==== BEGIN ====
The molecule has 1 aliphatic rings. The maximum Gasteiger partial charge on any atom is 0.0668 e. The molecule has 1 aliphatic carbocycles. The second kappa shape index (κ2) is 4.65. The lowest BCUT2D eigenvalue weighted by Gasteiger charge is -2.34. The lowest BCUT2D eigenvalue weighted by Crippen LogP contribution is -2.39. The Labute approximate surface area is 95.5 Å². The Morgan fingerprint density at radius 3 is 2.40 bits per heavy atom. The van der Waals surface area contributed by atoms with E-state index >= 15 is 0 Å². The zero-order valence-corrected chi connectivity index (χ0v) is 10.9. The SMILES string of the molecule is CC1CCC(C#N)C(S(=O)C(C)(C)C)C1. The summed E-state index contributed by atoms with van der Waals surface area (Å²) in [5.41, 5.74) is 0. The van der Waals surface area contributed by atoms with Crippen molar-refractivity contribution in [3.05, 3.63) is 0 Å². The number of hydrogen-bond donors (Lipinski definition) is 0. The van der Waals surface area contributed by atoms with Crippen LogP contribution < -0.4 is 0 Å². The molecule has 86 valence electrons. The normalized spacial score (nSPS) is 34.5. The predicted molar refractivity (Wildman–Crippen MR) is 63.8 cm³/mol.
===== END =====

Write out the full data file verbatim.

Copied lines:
The molecule has 1 aliphatic rings. The maximum Gasteiger partial charge on any atom is 0.0668 e. The molecule has 1 aliphatic carbocycles. The second kappa shape index (κ2) is 4.65. The lowest BCUT2D eigenvalue weighted by Gasteiger charge is -2.34. The lowest BCUT2D eigenvalue weighted by Crippen LogP contribution is -2.39. The Labute approximate surface area is 95.5 Å². The Morgan fingerprint density at radius 3 is 2.40 bits per heavy atom. The van der Waals surface area contributed by atoms with E-state index >= 15 is 0 Å². The zero-order valence-corrected chi connectivity index (χ0v) is 10.9. The SMILES string of the molecule is CC1CCC(C#N)C(S(=O)C(C)(C)C)C1. The summed E-state index contributed by atoms with van der Waals surface area (Å²) in [5.41, 5.74) is 0. The van der Waals surface area contributed by atoms with Crippen molar-refractivity contribution in [3.05, 3.63) is 0 Å². The number of hydrogen-bond donors (Lipinski definition) is 0. The van der Waals surface area contributed by atoms with Crippen LogP contribution < -0.4 is 0 Å². The molecule has 86 valence electrons. The normalized spacial score (nSPS) is 34.5. The predicted molar refractivity (Wildman–Crippen MR) is 63.8 cm³/mol.